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Price Forecasting in Spot Markets: Hidden Risks in Single-Part Bidding

Fortnightly Magazine - October 15 1998

these pricing models yield the volatility estimates required for option pricing techniques, such as the famous Black-Scholes model or stochastic dynamic programming. This is an exciting area of current research and there are important techniques available.

In the current state of market development, however, statistical techniques have limited application to asset valuation. Forward curves are unreliable for longer periods of time; volatilities and correlations are unstable. For the brave-hearted, or those who are thoroughly disgusted with fundamental valuation methods, the statistical models are an alternative. Over time, as the markets broaden and liquidity deepens, they will get better. But right now, price forecast users in the asset valuation market are probably stuck with production simulation products. For these users, beware.

Edward P. Kahn is a vice president in the San Francisco office of National Economic Research Associates Inc. Over the previous decade he has held positions as senior scientist in the energy and environment division of the Lawrence Berkeley Laboratory, leader of LBL's utility policy and planning group, and co-director of the Program on Workable Energy Regulation (POWER) at the University of California Energy Institute, also located in Berkeley, Calif.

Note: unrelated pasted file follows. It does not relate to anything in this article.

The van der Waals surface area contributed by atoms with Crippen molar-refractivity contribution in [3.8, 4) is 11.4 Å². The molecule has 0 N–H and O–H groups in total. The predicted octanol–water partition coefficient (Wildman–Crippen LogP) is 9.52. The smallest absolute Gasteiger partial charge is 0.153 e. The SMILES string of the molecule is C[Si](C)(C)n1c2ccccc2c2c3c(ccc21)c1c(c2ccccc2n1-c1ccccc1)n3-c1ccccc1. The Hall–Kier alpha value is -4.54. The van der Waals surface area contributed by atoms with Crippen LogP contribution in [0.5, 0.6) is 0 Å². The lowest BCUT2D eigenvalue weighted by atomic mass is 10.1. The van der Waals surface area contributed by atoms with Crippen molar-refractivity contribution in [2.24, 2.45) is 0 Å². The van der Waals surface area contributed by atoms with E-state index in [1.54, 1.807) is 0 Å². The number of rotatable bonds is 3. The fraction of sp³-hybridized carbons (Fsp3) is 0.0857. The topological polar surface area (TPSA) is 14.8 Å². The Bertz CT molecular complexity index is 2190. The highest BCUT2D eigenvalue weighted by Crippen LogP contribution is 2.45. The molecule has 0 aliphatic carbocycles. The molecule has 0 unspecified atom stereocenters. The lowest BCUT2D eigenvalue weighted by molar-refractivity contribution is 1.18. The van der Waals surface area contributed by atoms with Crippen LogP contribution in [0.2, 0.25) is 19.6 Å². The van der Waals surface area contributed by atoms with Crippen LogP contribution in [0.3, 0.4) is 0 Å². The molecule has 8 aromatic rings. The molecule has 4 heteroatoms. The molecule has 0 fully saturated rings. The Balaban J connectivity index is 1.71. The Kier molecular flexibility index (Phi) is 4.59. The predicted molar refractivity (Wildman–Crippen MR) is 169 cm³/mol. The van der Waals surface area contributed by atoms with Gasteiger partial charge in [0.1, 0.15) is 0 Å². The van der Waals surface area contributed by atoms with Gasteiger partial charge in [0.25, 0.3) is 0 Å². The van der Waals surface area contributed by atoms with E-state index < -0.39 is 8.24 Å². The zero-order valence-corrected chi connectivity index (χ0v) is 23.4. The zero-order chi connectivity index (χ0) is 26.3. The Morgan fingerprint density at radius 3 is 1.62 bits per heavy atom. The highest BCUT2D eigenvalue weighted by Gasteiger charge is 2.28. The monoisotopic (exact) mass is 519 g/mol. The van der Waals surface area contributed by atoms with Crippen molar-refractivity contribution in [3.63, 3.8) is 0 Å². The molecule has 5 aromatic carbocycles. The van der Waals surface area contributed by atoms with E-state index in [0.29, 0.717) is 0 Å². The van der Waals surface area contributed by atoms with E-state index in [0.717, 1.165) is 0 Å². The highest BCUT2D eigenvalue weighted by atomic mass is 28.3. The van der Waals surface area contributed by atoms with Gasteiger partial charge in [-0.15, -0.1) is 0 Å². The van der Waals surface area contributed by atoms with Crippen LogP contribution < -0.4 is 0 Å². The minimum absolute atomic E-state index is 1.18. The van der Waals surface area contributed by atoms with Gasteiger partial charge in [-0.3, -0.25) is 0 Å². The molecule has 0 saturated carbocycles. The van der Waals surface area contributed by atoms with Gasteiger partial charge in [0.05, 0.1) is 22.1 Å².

1 See, for example, D. Pilipovic, Energy Risk: Valuing and Managing Energy Derivatives, 1998, for some persuasive evidence.

2 The best modern papers in this genre are: For Cournot, S. Borenstein and J. Bushnell, "An Empirical Analysis of the Potential for Market Power in California's Electricity Industry," University of California working paper, 1996, and J. Bushnell, "Water and Power: Hydroelectric Resources in the Era of Competition in the Western US," 1998; For SFE, R. Green and D. Newbery, "Competition in the British Electricity Spot Market," Journal of Political Economy, 100(5) 929-953, 1992 and R. Green, "Increasing Competition in the British Electricity Spot Market," Journal of Industrial Economics, 44(2) 205-216, 1996.

3 See D. Pilipovic, note 1, M. Hsu, "Spark Spread Options are Hot!" The Electricity Journal, v. 11, no. 2 (1998) 6-18 and V. Kaminski, "The Challenge of Pricing and Risk Managing Electricity Derivatives," The US Power Market, 1997.

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